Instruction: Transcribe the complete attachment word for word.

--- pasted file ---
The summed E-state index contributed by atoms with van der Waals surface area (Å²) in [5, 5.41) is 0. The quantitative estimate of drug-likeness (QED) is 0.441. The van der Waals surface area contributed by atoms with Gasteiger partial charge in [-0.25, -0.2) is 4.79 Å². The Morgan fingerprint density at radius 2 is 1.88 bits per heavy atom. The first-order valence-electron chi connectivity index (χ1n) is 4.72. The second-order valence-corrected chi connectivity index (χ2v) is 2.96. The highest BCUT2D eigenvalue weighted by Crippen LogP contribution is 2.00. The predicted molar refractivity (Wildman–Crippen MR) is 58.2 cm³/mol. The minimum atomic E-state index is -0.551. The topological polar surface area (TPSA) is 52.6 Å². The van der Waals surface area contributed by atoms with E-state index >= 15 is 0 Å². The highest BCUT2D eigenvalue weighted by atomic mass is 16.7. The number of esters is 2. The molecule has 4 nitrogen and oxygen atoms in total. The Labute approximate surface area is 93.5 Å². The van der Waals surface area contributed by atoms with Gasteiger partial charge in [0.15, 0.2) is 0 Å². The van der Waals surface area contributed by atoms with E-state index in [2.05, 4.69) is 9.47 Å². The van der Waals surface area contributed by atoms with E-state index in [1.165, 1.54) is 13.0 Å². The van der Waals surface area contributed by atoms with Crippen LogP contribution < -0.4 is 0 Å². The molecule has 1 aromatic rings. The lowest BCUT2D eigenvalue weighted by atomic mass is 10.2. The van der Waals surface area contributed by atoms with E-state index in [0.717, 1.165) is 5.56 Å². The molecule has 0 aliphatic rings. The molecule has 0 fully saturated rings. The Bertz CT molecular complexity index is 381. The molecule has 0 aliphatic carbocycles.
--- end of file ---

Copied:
The summed E-state index contributed by atoms with van der Waals surface area (Å²) in [5, 5.41) is 0. The quantitative estimate of drug-likeness (QED) is 0.441. The van der Waals surface area contributed by atoms with Gasteiger partial charge in [-0.25, -0.2) is 4.79 Å². The Morgan fingerprint density at radius 2 is 1.88 bits per heavy atom. The first-order valence-electron chi connectivity index (χ1n) is 4.72. The second-order valence-corrected chi connectivity index (χ2v) is 2.96. The highest BCUT2D eigenvalue weighted by Crippen LogP contribution is 2.00. The predicted molar refractivity (Wildman–Crippen MR) is 58.2 cm³/mol. The minimum atomic E-state index is -0.551. The topological polar surface area (TPSA) is 52.6 Å². The van der Waals surface area contributed by atoms with E-state index >= 15 is 0 Å². The highest BCUT2D eigenvalue weighted by atomic mass is 16.7. The number of esters is 2. The molecule has 4 nitrogen and oxygen atoms in total. The Labute approximate surface area is 93.5 Å². The van der Waals surface area contributed by atoms with Gasteiger partial charge in [0.15, 0.2) is 0 Å². The van der Waals surface area contributed by atoms with E-state index in [2.05, 4.69) is 9.47 Å². The van der Waals surface area contributed by atoms with E-state index in [1.165, 1.54) is 13.0 Å². The van der Waals surface area contributed by atoms with Crippen LogP contribution < -0.4 is 0 Å². The molecule has 1 aromatic rings. The lowest BCUT2D eigenvalue weighted by atomic mass is 10.2. The van der Waals surface area contributed by atoms with E-state index in [0.717, 1.165) is 5.56 Å². The molecule has 0 aliphatic rings. The molecule has 0 fully saturated rings. The Bertz CT molecular complexity index is 381. The molecule has 0 aliphatic carbocycles.